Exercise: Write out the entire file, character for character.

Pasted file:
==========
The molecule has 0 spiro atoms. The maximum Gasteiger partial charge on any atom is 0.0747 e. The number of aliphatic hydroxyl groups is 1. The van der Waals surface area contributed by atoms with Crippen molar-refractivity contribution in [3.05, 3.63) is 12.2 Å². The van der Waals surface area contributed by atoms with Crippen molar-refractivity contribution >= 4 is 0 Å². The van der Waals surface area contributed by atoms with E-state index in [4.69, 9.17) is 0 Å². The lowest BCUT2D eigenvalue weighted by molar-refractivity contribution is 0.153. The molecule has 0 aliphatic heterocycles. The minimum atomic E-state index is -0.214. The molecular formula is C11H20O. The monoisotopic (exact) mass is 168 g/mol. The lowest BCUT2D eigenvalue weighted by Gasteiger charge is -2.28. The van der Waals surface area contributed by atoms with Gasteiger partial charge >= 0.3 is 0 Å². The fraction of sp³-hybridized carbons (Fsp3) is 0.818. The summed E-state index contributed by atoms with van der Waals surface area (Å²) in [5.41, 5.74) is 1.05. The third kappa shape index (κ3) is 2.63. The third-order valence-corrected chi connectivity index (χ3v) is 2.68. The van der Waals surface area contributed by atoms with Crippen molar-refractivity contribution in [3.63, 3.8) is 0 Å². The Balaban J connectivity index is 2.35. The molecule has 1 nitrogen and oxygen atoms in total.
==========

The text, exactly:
The molecule has 0 spiro atoms. The maximum Gasteiger partial charge on any atom is 0.0747 e. The number of aliphatic hydroxyl groups is 1. The van der Waals surface area contributed by atoms with Crippen molar-refractivity contribution in [3.05, 3.63) is 12.2 Å². The van der Waals surface area contributed by atoms with Crippen molar-refractivity contribution >= 4 is 0 Å². The van der Waals surface area contributed by atoms with E-state index in [4.69, 9.17) is 0 Å². The lowest BCUT2D eigenvalue weighted by molar-refractivity contribution is 0.153. The molecule has 0 aliphatic heterocycles. The minimum atomic E-state index is -0.214. The molecular formula is C11H20O. The monoisotopic (exact) mass is 168 g/mol. The lowest BCUT2D eigenvalue weighted by Gasteiger charge is -2.28. The van der Waals surface area contributed by atoms with Gasteiger partial charge >= 0.3 is 0 Å². The fraction of sp³-hybridized carbons (Fsp3) is 0.818. The summed E-state index contributed by atoms with van der Waals surface area (Å²) in [5.41, 5.74) is 1.05. The third kappa shape index (κ3) is 2.63. The third-order valence-corrected chi connectivity index (χ3v) is 2.68. The van der Waals surface area contributed by atoms with Crippen molar-refractivity contribution in [3.63, 3.8) is 0 Å². The Balaban J connectivity index is 2.35. The molecule has 1 nitrogen and oxygen atoms in total.